But Ingvar Kamprad, he was involved in the fascist movement very intensely, which was deeply anti-Semitic. And then I found that he had also been a member of the Swedish hardcore Nazi party. I don’t know when he left that party. I couldn’t find out and he himself wouldn’t comment on this information. But when I met him—which was before I found out about the Nazi party—I knew he had been involved in the fascist movement, and the fascist movement I knew for sure was very anti-Semitic. So, of course, I asked him: How did these things work together? Loving your friend, Otto, because he really did love his friend, and still being a member of this movement? And I pressured him, and finally he said, I see no contradiction.
How do you explain that? I think one explanation is that Ingvar Kamprad was not a person who reflected. He did not sit down and think over his ideas and his thoughts. He was a doer. He was a workaholic. He did amazing things, but he did not stop and think. I don’t think that was a part of his personality, and I don’t think maybe he would have created IKEA if he’d been someone who stopped and sat down and had a good think about who I am, what my ideals are. He just went on. And also you have to remember that he was born into a family where his grandmother was very dominant and she was a Nazi. She loved Hitler. And his father was also a Nazi, Ingvar Kamprad told me himself in this interview that I did. His mother was definitely not a Nazi, also important to remmber, but the democratic ideals weren’t something that was natural to him. So that’s one part of the answer.
The other is that all these totalitarian ideas need the exception. I think that any totalitarian ideology makes exceptions for the neighbor that you like, the nephew, or the bus driver or the woman in the shop. There’s always an individual that you like, because this is what’s human in us. And these ideologies can only work if you allow these exceptions. I think that’s what Ingvar Kamprad is a good example of: the exception going parallel with the ideas. And I think the Nazis were very aware of this. Himmler, when he held his famous speech in 1942 at Posen, he talked to his generals. It was time to implement the so-called “final solution,” and he said, we all know a decent Jew, but now we have to put that aside. So he was aware that personal relations and friendships were, to a certain extent, compatible with the ideology, but now, when it was time to go to the final step, he wanted them to cut off these personal feelings. That’s the closest to an answer I have.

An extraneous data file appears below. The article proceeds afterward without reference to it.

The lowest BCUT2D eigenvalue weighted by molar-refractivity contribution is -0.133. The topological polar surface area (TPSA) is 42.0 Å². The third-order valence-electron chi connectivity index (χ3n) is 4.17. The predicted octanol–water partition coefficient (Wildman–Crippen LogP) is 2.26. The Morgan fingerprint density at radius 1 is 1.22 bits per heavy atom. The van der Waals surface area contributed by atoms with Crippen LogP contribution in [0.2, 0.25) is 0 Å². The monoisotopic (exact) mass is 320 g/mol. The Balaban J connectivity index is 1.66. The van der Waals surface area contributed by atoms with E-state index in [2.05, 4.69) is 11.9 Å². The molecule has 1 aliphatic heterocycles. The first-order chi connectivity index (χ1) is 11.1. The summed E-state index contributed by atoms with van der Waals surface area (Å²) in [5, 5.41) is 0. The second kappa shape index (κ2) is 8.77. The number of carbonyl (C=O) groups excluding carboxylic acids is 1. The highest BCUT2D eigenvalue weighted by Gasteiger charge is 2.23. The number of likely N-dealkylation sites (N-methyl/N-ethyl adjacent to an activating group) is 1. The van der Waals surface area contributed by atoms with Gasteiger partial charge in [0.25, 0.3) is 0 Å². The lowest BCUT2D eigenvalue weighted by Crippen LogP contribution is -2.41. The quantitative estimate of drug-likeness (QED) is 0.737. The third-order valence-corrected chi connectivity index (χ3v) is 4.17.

AD: Despite some simmering xenophobia, the Scandinavian countries today are still considered relatively welcoming of refugees. Your book illustrates how this was not the case during World War II, when Jewish refugees were systematically turned away. Did something in Sweden change between now and then?
EA: I think Sweden came out from the Second World War with a sense of guilt. It had economic dealings with Nazi Germany, and when the rest of Europe was ruined and bombed, Sweden was in a quite good place. The welfare state thrived after the war. This sense of guilt has made Sweden welcoming to refugees to a certain extent. Because it’s also the case that, when, in the ‘90s, we had a recession, it suddenly became a much more racist society. That is also the time when the old fascist movement connected with new right-wing movements, like skinheads and others, and created a new right-wing, racist group, which developed actually into the right-wing populist party that we have today, the Sweden Democrats. So they are directly linked to this fascist movement that Ingvar Kamprad was a part of. The recession in the beginning of the 1990s opened space up, and since then, we have had them. They were small and violent, and now they have costumes and have changed the way they speak and the way they see the future, but they’re still in the same corner.